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Should you expect your mother to be there for you unconditionally?

(101 Posts)
Stripedmum Wed 31-Jul-13 20:43:48

Long, long story short...I'm struggling with PND for the second time in under three years and have had a breakdown recently (yes I know it's an outdated term but it does fit what happened).

I've got a toddler and a newborn and I'm off work with them. DH is quite frankly a saint but has to work full time.

My mum is retired but still fit and in good health (early 50s)

The last few weeks I've needed someone to be there with me at all times (I've been close to feeling suicidal). My mum knows this.

All I want is for her to sit with me. She doesn't need to do anything with the kids. I can still look after them. I just don't want to be alone. However she's still gone on holidays in the last few weeks and after a couple of days of spending all day with us has now had a major falling out with me over something silly, made comments about my inability to cope (despite this being PND#2 I've never really relied on anyone except my DH) and walked out.

She is a fantastic mother in terms of the love she has for my DCs, financially and has done so, so much for us all. Am I expecting too much for her to be there unconditionally until I feel right again and able to cope?

Stripedmum Thu 08-Aug-13 14:47:15

will PM you Imperial

ImperialBlether Thu 08-Aug-13 11:23:27

I'm so glad you're feeling so much better. I'm not sure whether your mum meant to help you out there but I'm glad it's all worked out for the best.

When you say your hormones are all over the place, do they mean in a "needing HRT" kind of way, or in a way that can resolve itself naturally?

Stripedmum Thu 08-Aug-13 10:56:35

Thank you!!!

No I agree with you totally - I'm prone (very prone) to this and it's not going to be calm waters ahead. I really appreciate that offer and will snap your hand off!

I'm just so glad I'm not 'lost' for good. I feel so much more like the old me it's a bit disarming.

CinnabarRed Thu 08-Aug-13 09:58:22

Hi Striped - my Outlook Calendar just reminded me to come back to this thread to check how you are - and, wow, what a fantastic update. I'm really, really pleased for you.

Not wishing to create a cloud for your silver to line, but if you experience some down days in the future, please don't be afraid to come back to this thread - we'll be here for you.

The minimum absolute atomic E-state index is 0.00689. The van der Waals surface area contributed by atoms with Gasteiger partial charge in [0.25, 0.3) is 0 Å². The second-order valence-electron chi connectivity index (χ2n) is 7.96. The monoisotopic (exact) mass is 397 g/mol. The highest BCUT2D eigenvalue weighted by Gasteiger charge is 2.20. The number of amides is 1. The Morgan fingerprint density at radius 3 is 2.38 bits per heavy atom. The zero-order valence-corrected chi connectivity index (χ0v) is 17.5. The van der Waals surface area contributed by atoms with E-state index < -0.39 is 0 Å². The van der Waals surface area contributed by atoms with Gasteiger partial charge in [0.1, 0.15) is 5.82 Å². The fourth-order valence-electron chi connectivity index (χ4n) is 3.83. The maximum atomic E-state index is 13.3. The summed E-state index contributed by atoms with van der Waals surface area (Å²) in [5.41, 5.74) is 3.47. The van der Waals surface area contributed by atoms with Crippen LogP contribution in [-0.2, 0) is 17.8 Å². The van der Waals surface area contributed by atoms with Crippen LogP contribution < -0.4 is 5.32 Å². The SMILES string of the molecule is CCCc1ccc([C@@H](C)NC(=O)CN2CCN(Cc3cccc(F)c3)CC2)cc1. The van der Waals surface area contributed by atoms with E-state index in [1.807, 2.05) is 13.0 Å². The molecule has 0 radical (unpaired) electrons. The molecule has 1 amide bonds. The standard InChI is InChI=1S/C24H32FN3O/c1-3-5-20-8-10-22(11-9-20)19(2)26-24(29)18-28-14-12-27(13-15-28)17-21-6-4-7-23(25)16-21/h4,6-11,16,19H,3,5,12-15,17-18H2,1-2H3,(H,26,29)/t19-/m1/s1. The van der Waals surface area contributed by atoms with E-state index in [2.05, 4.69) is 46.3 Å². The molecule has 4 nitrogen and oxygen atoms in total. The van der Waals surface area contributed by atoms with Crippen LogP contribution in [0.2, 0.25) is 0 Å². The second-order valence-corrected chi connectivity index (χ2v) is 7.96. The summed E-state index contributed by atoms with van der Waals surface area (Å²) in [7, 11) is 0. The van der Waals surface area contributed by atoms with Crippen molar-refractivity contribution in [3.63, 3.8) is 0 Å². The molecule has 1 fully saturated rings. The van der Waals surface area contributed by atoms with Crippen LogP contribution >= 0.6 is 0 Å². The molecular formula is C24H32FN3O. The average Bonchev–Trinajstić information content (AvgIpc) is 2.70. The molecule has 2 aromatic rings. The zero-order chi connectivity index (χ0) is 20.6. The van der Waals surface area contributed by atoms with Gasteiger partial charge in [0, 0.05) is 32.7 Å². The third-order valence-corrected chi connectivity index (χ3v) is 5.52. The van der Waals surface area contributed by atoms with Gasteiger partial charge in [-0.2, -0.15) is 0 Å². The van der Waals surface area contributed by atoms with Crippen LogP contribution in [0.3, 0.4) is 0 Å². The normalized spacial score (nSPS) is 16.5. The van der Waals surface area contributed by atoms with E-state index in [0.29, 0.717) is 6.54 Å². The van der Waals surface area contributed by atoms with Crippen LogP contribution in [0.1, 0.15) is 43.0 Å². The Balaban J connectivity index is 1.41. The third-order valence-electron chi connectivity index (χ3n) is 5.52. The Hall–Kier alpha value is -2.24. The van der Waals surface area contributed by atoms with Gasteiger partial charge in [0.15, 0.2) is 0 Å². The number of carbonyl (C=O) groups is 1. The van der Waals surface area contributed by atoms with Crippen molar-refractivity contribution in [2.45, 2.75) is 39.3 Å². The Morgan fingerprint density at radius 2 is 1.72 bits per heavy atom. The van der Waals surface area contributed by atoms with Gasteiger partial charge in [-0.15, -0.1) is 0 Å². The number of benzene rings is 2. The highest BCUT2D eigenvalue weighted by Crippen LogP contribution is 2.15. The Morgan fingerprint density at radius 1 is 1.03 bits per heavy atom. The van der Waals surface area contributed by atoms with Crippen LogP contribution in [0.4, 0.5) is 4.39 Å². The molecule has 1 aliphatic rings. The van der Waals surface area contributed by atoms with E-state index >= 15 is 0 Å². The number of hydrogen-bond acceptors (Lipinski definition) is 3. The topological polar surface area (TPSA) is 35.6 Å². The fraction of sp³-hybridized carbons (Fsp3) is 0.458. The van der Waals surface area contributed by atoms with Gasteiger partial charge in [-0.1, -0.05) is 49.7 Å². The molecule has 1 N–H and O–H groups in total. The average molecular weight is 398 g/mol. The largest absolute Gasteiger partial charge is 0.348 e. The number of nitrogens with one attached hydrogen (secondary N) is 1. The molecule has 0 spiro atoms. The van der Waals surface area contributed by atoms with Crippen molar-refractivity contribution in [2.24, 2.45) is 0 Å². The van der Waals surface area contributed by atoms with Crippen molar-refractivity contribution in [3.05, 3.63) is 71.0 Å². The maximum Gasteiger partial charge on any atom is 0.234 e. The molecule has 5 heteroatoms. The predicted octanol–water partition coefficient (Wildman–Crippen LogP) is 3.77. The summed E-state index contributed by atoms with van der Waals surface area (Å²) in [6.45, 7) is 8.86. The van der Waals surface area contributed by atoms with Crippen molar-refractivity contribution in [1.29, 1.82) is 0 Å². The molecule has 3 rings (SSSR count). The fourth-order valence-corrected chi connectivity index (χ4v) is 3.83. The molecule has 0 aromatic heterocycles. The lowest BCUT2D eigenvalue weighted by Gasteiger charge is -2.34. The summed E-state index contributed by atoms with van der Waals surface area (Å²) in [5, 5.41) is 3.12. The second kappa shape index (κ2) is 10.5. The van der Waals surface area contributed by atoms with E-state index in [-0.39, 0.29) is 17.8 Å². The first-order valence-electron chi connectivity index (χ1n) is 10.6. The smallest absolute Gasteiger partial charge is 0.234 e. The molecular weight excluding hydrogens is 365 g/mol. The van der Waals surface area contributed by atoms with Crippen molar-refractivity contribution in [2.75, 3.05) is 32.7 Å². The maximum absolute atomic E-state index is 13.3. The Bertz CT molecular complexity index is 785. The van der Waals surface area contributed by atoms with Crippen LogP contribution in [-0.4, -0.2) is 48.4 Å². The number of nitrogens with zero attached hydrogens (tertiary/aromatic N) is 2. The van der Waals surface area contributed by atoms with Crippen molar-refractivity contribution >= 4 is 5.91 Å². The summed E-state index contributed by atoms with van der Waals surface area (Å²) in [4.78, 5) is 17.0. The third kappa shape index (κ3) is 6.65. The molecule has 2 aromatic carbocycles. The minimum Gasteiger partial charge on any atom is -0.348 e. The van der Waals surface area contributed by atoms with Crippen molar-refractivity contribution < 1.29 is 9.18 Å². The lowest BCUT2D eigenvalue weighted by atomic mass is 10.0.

Stripedmum Thu 08-Aug-13 09:07:30

Also therapist said this childlike need for your mum is common in these scenarios. Amazing.

Stripedmum Thu 08-Aug-13 09:04:21

Cory in sorry to hear about your DDs problems - I CANNOT imagine dealing with what I'm dealing with at a younger age. I'm in my thirties. It must have been horrendous for you and the whole family.

I am very happy to hear though that things sound like they're in hand.

My father in law said something about tough love is what hurts the most. Cheesy maybe but true.

cory Thu 08-Aug-13 08:57:42

Good to hear that things are moving.

What I was going to say is that I have been in a similar situation to your DM- except that my suicidal daughter is still a teen.

And yet when I broached the subject of giving up work to sit with her all the time, the MH services said that was precisely what I must not do, because it wouldn't be the best thing for dd. She is only 16, but their take on it (on the day after her second suicide attempt) was that she had to take ownership of her treatment. To me, as a mother, that felt really hard, but I could see their pov.

In dd's case, what was needed was a combination of medication and CBT, and generally paying attention to her wellbeing- eating well, getting enough exercise.

To me, it turned out, unconditional love meant stepping back.

Well, I'm just glad you're feeling much better than last week - glad some of the CBT ideas are helpful - I think that's generally a very good approach.
Glad your more reconciled now in your relationship with DM too.

themidwife Wed 07-Aug-13 21:00:27

That's a great result & a great update. It's true - no one can make the decision to get better with help & support other than you. That's not to say you don't need help. It's just that you have to be willing to seek it for yourself & not make it your loved ones' responsibility. Bloody well done!! smile

Stripedmum Wed 07-Aug-13 20:55:36